The Supreme Court Says Oklahoma Can Protect Native American Victims

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The U.S. Supreme Court building in Washington, D.C.



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Patrick Semansky/Associated Press

When the Supreme Court in 2020 resurrected Native American reservations that now cover nearly half of Oklahoma, it was a win for tribal rights. But it was a calamity for Native crime victims, who lost access to justice. On Wednesday the Justices voted 5-4 to correct part of their mistake.

Oklahoma v. Castro-Huerta involved a man sentenced to 35 years for child neglect. His disabled 5-year-old stepdaughter weighed 19 pounds when she was rushed to the hospital. Her crib, the state said, was “filled with bedbugs and cockroaches and contained a single, dry sippy cup, the top of which was chewed through.”

The man isn’t Native American, but the stepdaughter is, and the crime happened in Cherokee territory. That was enough to make state jurisdiction vanish, at least under the High Court’s 2020 McGirt ruling. The man was indicted by the feds and took a plea deal for seven years.

Federal prosecutors have been overwhelmed by the new case load. The two U.S. Attorneys in the affected area, covering Tulsa and almost two million people, opened 22% and 31% of felony referrals in 2021. The FBI does “not have the capacity to work the single car theft, the small property thefts,” the state’s top agent said. It’s intolerable to have half a state where a white criminal can hurt a minority with impunity because the feds won’t act and the state’s hands are tied.

Oklahoma argued in Castro-Huerta that it retained concurrent jurisdiction to prosecute such crimes, by virtue of statehood. A majority of the Supreme Court agrees. We’ll spare you Justice

Brett Kavanaugh’s

parsing of statutes dating to 1834, but here’s his bottom line: “No federal law preempts the State’s exercise of jurisdiction over crimes committed by non-Indians against Indians in Indian country.”

This won’t solve all the McGirt problems, but one sheriff told us it would “bring back about 60% to 70% of our case load.” It could deliver justice to

Crystal Jensen.

She has a bit of Cherokee blood, as she found out in high school, which killed the charge against the peeping Tom who allegedly peered into her bathroom.

Or think of

Pamela Chuculate-Sequichie,

whose 12-year-old son Billy was killed by a drunken driver. If Billy had been Hispanic instead of Native, there’d be no questioning the driver’s 20-year sentence. But that case was thrown out under McGirt, and the federal statute of limitations had expired, meaning the driver could have gone free. “I don’t feel like I have a people anymore,” Ms. Chuculate-Sequichie told us. “Even though Billy was tribal, does that exclude him from being a citizen of the United States, citizen of Oklahoma?” Now it appears the conviction will stand.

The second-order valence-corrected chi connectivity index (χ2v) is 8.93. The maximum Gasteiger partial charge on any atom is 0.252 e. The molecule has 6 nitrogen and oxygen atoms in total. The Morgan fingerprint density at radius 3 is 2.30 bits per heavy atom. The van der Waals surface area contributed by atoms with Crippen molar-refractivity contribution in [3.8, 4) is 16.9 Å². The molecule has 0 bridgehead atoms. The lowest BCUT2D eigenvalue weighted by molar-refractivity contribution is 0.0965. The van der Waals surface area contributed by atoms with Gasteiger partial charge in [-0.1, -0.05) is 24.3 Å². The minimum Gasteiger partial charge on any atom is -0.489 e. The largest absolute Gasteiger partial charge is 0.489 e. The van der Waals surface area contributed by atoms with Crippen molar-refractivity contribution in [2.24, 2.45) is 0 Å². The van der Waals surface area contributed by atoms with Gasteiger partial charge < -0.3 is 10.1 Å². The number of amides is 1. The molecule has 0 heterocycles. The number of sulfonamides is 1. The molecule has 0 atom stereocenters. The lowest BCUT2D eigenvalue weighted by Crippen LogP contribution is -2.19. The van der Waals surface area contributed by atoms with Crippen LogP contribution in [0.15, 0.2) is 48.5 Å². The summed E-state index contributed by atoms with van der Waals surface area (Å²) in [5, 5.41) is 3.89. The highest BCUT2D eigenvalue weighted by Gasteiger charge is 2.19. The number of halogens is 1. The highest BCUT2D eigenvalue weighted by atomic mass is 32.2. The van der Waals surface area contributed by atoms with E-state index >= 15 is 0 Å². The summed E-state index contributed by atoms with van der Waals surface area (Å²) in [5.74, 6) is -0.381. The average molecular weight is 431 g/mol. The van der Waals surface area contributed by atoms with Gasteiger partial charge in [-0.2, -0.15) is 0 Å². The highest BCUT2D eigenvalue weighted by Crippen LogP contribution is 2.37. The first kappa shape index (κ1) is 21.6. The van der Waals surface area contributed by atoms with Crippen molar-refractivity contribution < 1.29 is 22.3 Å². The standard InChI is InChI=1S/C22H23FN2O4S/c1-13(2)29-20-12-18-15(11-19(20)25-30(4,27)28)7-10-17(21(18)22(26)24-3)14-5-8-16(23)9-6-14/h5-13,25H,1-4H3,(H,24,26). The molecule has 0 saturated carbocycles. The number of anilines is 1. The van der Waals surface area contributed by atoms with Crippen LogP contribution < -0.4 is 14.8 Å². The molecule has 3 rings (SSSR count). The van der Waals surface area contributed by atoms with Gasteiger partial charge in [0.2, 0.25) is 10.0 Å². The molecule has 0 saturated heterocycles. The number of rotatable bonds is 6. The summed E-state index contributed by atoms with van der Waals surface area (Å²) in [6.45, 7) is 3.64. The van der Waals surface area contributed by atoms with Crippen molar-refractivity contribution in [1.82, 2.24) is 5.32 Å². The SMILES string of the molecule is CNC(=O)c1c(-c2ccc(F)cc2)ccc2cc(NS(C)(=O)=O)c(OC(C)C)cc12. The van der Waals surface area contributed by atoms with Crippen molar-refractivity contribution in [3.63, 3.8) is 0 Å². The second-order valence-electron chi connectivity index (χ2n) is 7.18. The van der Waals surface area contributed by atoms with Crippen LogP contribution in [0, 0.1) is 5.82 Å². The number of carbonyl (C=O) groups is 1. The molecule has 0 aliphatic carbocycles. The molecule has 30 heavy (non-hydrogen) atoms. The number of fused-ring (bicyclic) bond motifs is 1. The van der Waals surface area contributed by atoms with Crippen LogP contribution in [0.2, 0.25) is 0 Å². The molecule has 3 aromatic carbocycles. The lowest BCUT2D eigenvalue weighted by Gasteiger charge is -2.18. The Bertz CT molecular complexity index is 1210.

The author of McGirt, Justice

Neil Gorsuch,

issued a furious dissent Wednesday that almost runs out of adjectives. He calls the decision (in alphabetical order) “ahistorical,” “baffling,” “bewildering,” “egregious,” “embarrassing,” “staggering,” and “unsound.” He says it “makes a mockery” of laws passed by Congress to handle crimes on reservations: “Unknown to anyone until today, state law applied all along.”

Funny, that’s pretty much what the McGirt dissenters had said: that Oklahoma’s reservations were ended as it neared statehood, after which the state exercised “unquestioned jurisdiction for more than 100 years.” Tulsa grew from 7,000 residents to a million. Unknown to them until 2020, they were living on a reservation all along.

Justice Gorsuch is trying to defend his McGirt ruling, which he wrote when Justice

Ruth Bader Ginsburg

was still on the Court. But Justice Kavanaugh says the Court had never before “fully explored” the concurrent jurisdiction question. The argument of Oklahoma’s opponents, he adds, “would require this Court to treat Indian victims as second-class citizens. We decline to do so.”

While abortion has not been banned in the United States, the Democratic Party is using the overturning of Roe v Wade to move attention away from inflation and the economy. Images: Shutterstock/Getty Images/Zuma Press Composite: Mark Kelly

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Appeared in the June 30, 2022, print edition as ‘Oklahoma’s Right to Protect Native Victims.’

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